Man who sought asylum in New Jersey church caught up in 100-day surge in non-criminal arrests.
Four years ago, eight Indonesian Christians living in New Jersey received some encouraging news: despite overstaying their visas for more than a decade, Immigration and Customs Enforcement (ICE) agents would not be deporting them.
This year, ICE changed its mind.
In March, four men in the group attended an annual check-in meeting with ICE officials in Newark. There, authorities asked them to return with their passports in May. But when the men returned last week, this time joined by a lawyer, they were arrested and sent to an immigration detention center.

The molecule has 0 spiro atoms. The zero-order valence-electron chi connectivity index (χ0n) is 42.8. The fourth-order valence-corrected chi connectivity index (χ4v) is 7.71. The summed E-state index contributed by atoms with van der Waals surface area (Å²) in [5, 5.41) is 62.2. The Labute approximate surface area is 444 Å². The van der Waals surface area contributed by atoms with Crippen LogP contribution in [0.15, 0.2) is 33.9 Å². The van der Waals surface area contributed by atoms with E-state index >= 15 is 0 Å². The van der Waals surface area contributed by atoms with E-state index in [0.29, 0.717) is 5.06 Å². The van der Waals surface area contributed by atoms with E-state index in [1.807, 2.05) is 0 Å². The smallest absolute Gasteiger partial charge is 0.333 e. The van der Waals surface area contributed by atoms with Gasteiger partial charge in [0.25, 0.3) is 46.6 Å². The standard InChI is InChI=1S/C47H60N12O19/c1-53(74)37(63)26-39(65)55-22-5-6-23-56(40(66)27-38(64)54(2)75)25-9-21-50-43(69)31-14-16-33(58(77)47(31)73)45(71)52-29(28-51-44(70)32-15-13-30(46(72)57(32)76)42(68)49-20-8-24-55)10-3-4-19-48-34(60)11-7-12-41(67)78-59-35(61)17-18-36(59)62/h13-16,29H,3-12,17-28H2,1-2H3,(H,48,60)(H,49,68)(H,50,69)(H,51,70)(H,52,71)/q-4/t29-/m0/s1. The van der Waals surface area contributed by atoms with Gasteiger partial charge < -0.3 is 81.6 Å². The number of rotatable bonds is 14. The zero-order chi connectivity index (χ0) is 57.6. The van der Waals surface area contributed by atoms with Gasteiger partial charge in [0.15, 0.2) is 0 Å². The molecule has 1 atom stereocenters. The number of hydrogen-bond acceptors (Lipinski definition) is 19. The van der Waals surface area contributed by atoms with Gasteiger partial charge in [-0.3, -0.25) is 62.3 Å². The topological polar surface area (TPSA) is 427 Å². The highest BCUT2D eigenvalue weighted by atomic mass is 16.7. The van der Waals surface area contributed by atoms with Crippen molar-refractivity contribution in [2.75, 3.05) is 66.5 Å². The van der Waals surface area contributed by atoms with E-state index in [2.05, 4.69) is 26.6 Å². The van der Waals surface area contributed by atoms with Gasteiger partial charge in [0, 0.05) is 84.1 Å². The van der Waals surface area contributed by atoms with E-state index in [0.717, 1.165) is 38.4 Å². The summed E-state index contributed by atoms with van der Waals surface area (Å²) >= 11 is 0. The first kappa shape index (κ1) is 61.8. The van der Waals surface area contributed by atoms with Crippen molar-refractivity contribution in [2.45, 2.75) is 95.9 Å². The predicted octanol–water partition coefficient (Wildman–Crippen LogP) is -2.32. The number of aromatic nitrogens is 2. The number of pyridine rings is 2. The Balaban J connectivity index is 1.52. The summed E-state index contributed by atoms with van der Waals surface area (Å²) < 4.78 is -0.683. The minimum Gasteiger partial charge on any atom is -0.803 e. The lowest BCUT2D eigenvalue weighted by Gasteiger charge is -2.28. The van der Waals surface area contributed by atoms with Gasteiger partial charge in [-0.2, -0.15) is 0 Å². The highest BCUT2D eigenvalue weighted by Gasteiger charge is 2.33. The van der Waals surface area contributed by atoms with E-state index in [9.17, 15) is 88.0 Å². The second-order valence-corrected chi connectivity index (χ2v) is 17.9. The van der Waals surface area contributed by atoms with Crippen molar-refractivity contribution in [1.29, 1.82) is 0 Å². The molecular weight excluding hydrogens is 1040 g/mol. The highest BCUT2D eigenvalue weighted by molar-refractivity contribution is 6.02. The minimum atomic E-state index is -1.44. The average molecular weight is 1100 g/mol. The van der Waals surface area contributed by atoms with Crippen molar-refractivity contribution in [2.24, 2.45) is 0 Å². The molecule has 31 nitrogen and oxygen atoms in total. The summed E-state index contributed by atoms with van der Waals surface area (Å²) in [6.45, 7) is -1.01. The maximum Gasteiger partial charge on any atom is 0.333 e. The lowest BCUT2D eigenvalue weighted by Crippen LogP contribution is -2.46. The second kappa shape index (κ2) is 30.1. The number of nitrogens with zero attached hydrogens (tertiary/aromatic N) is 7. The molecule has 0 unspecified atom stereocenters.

Yesterday, one was deported back to Indonesia, part of a 40-percent surge in ICE arrests in the first 100 days of the Trump administration. This includes 100 arrests a day of undocumented immigrants with no criminal record.
Their arrest came the same week that Indonesia’s most popular Christian politician was jailed for blasphemy, just weeks after losing a gubernatorial reelection bid. The world’s most populous Muslim country had been recently visited and praised by Vice President Mike Pence for its “tradition of modern Islam.” Christians make up seven percent of Indonesia’s nearly 260 million people.
CT reported in 2012 how record religious violence in Indonesia was bolstering the men’s claim for asylum.
The US Commission on International Religious Freedom listed Indonesia as a “Tier 2” country in its 2017 report. The Pew Research Center ranked Indonesia in its most restrictive categories measuring government restrictions and social hostilities in its 2017 report on global religious restrictions. (The report uses data from 2015.)
In 2014, Pew called out Indonesia (along with several of the world’s 25 most populous countries) …